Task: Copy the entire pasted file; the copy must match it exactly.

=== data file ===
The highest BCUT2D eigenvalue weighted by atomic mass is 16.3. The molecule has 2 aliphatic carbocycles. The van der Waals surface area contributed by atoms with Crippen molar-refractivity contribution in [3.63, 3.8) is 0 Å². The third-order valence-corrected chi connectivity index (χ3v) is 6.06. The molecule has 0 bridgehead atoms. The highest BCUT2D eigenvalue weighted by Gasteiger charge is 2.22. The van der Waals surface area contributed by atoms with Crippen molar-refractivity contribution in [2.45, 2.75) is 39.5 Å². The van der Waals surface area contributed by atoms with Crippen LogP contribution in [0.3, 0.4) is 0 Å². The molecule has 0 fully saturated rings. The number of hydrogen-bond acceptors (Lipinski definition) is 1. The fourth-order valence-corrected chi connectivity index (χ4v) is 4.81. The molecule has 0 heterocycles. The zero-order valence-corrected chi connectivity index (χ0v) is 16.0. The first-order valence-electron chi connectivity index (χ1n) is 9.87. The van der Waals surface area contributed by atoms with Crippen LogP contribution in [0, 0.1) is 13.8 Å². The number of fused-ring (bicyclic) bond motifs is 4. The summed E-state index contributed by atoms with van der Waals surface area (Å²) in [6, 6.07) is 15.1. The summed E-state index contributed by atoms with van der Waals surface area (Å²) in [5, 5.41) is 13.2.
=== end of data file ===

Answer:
The highest BCUT2D eigenvalue weighted by atomic mass is 16.3. The molecule has 2 aliphatic carbocycles. The van der Waals surface area contributed by atoms with Crippen molar-refractivity contribution in [3.63, 3.8) is 0 Å². The third-order valence-corrected chi connectivity index (χ3v) is 6.06. The molecule has 0 bridgehead atoms. The highest BCUT2D eigenvalue weighted by Gasteiger charge is 2.22. The van der Waals surface area contributed by atoms with Crippen molar-refractivity contribution in [2.45, 2.75) is 39.5 Å². The van der Waals surface area contributed by atoms with Crippen LogP contribution in [0.3, 0.4) is 0 Å². The molecule has 0 fully saturated rings. The number of hydrogen-bond acceptors (Lipinski definition) is 1. The fourth-order valence-corrected chi connectivity index (χ4v) is 4.81. The molecule has 0 heterocycles. The zero-order valence-corrected chi connectivity index (χ0v) is 16.0. The first-order valence-electron chi connectivity index (χ1n) is 9.87. The van der Waals surface area contributed by atoms with Crippen LogP contribution in [0, 0.1) is 13.8 Å². The number of fused-ring (bicyclic) bond motifs is 4. The summed E-state index contributed by atoms with van der Waals surface area (Å²) in [6, 6.07) is 15.1. The summed E-state index contributed by atoms with van der Waals surface area (Å²) in [5, 5.41) is 13.2.